I sometimes have the same about my C-45. everytime Im with her there is more to be done. No body told that me Break Out Another Thousand would sometimes apply several times a day. Every day. But it is getting better, the core is fixed. The hull is almost ready to paint. Systems are coming up and operational. I did feel llike you and took a break. For what I had budgeted for navtronics I bought a 30ft Iroquois Cat and went out and had some fun. Cleared my head and waited for the weather to oll down. The boat is in Marathon. it was just too hot for a while to work. I took a contract in Pa for a break and much needed cash. When I go back every month I am more targeted in what I am doing. And the cooler weather is allowing me to get more done in a week than I was in a month. I do have the advantage of being an ex submariner. So I have probably greater working knowledge of how everything works on a regular boat and the ability to fix. She is back on line to be in the water by february. Take a break make a list and start bottom. Make it float 100 percent, then make it go, then get everything else over time. Ittl get there. Its an old boat you never will be done. It has to be a labor of love. My c-45 time underway is about 4 hours in 11 months. the rest has been at dock or in the yard. The cat goes out every week at least for a day. Step back and go slow and it doesnt have to be perfect it just has to be.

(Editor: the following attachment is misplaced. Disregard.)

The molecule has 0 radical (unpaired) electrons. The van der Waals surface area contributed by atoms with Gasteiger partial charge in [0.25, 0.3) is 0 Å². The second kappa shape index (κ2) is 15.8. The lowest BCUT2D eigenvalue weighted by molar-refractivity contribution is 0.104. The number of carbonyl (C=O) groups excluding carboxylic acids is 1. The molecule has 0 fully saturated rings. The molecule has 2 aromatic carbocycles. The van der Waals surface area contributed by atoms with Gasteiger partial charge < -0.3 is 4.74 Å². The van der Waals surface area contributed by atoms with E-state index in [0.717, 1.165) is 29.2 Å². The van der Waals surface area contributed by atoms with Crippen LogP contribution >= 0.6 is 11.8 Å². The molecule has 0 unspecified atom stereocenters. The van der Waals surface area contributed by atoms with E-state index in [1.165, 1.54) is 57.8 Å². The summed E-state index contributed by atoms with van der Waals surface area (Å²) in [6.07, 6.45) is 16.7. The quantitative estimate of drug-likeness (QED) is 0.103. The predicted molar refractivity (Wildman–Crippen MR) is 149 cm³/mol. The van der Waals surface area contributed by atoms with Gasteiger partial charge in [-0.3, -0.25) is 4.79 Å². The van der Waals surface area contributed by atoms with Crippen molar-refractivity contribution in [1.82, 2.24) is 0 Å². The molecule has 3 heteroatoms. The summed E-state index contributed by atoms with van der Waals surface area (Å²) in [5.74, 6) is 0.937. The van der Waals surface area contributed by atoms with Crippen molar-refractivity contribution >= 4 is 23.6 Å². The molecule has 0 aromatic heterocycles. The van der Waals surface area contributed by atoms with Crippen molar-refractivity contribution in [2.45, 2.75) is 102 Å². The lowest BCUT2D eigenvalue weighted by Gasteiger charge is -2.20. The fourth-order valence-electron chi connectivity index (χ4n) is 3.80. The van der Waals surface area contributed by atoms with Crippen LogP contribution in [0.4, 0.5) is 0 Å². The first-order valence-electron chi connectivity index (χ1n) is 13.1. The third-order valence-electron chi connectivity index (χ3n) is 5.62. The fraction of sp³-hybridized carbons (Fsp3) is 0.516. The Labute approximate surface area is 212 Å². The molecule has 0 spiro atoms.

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Old 03-11-2012, 10:48   #8
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Re: I'm walking away from my boat.

Hi, to answer your question no I haven't walked away. Although I should have a few times !( But not more than a day or two.) Sounds like maybe you need to take a little time off. But not to long. I've had my boat for over 20 years , when I first got it , it needed a lot of stuff. I got ripped off, I got talked into stuff I haven't used in 20 yrs. I wasted a lot of time and money. Please note we have the same boat. I would like to talk to you David .
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Old 03-11-2012, 11:15   #9
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Re: I'm walking away from my boat.